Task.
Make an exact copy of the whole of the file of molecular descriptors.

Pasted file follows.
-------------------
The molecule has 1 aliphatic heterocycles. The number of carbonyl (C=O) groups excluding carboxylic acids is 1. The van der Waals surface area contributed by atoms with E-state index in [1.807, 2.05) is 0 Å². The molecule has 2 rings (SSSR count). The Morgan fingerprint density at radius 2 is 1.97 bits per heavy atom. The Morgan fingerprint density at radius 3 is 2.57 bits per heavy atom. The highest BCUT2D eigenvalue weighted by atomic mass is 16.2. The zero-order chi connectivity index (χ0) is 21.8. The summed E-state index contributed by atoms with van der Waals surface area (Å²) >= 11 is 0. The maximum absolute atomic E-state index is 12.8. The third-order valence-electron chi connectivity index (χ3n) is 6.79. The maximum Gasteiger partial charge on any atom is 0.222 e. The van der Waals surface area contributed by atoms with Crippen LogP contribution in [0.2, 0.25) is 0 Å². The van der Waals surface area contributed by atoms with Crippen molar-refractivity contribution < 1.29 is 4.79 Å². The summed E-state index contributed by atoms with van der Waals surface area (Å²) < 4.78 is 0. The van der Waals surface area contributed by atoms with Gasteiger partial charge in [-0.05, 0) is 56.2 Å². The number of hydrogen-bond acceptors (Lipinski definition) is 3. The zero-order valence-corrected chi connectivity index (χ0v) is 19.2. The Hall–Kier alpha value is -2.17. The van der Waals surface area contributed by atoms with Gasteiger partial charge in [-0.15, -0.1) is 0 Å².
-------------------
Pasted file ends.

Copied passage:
The molecule has 1 aliphatic heterocycles. The number of carbonyl (C=O) groups excluding carboxylic acids is 1. The van der Waals surface area contributed by atoms with E-state index in [1.807, 2.05) is 0 Å². The molecule has 2 rings (SSSR count). The Morgan fingerprint density at radius 2 is 1.97 bits per heavy atom. The Morgan fingerprint density at radius 3 is 2.57 bits per heavy atom. The highest BCUT2D eigenvalue weighted by atomic mass is 16.2. The zero-order chi connectivity index (χ0) is 21.8. The summed E-state index contributed by atoms with van der Waals surface area (Å²) >= 11 is 0. The maximum absolute atomic E-state index is 12.8. The third-order valence-electron chi connectivity index (χ3n) is 6.79. The maximum Gasteiger partial charge on any atom is 0.222 e. The van der Waals surface area contributed by atoms with Crippen LogP contribution in [0.2, 0.25) is 0 Å². The van der Waals surface area contributed by atoms with Crippen molar-refractivity contribution < 1.29 is 4.79 Å². The summed E-state index contributed by atoms with van der Waals surface area (Å²) < 4.78 is 0. The van der Waals surface area contributed by atoms with Gasteiger partial charge in [-0.05, 0) is 56.2 Å². The number of hydrogen-bond acceptors (Lipinski definition) is 3. The zero-order valence-corrected chi connectivity index (χ0v) is 19.2. The Hall–Kier alpha value is -2.17. The van der Waals surface area contributed by atoms with Gasteiger partial charge in [-0.15, -0.1) is 0 Å².